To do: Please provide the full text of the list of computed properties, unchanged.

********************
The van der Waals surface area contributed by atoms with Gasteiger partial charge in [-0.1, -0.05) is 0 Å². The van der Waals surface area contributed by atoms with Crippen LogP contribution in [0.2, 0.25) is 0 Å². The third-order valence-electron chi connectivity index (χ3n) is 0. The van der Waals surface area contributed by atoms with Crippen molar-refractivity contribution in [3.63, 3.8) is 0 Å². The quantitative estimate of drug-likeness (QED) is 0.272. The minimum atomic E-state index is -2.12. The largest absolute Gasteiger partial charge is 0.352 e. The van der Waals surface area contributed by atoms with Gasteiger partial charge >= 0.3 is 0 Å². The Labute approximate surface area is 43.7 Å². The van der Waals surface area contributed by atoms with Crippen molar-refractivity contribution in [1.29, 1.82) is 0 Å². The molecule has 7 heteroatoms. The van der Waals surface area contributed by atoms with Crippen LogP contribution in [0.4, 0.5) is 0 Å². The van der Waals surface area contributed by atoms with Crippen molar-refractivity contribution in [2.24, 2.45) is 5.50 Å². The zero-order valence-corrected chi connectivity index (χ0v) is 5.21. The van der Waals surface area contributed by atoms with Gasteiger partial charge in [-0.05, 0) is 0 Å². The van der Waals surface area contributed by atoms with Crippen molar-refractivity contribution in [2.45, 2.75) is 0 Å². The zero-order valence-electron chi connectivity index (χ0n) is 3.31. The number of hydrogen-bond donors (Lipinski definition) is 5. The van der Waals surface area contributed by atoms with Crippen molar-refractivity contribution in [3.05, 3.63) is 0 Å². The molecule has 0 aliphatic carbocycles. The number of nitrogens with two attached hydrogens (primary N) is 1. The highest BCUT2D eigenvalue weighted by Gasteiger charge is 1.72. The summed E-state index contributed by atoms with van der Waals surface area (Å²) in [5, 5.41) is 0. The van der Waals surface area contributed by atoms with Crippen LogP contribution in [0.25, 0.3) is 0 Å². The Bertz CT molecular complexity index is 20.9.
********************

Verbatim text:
The van der Waals surface area contributed by atoms with Gasteiger partial charge in [-0.1, -0.05) is 0 Å². The van der Waals surface area contributed by atoms with Crippen LogP contribution in [0.2, 0.25) is 0 Å². The third-order valence-electron chi connectivity index (χ3n) is 0. The van der Waals surface area contributed by atoms with Crippen molar-refractivity contribution in [3.63, 3.8) is 0 Å². The quantitative estimate of drug-likeness (QED) is 0.272. The minimum atomic E-state index is -2.12. The largest absolute Gasteiger partial charge is 0.352 e. The van der Waals surface area contributed by atoms with Gasteiger partial charge >= 0.3 is 0 Å². The Labute approximate surface area is 43.7 Å². The van der Waals surface area contributed by atoms with Crippen molar-refractivity contribution in [1.29, 1.82) is 0 Å². The molecule has 7 heteroatoms. The van der Waals surface area contributed by atoms with Crippen LogP contribution in [0.4, 0.5) is 0 Å². The van der Waals surface area contributed by atoms with Crippen molar-refractivity contribution in [2.24, 2.45) is 5.50 Å². The zero-order valence-corrected chi connectivity index (χ0v) is 5.21. The van der Waals surface area contributed by atoms with Gasteiger partial charge in [-0.05, 0) is 0 Å². The van der Waals surface area contributed by atoms with Crippen molar-refractivity contribution in [2.45, 2.75) is 0 Å². The zero-order valence-electron chi connectivity index (χ0n) is 3.31. The number of hydrogen-bond donors (Lipinski definition) is 5. The van der Waals surface area contributed by atoms with Crippen molar-refractivity contribution in [3.05, 3.63) is 0 Å². The molecule has 0 aliphatic carbocycles. The number of nitrogens with two attached hydrogens (primary N) is 1. The highest BCUT2D eigenvalue weighted by Gasteiger charge is 1.72. The summed E-state index contributed by atoms with van der Waals surface area (Å²) in [5, 5.41) is 0. The van der Waals surface area contributed by atoms with Crippen LogP contribution in [0.25, 0.3) is 0 Å². The Bertz CT molecular complexity index is 20.9.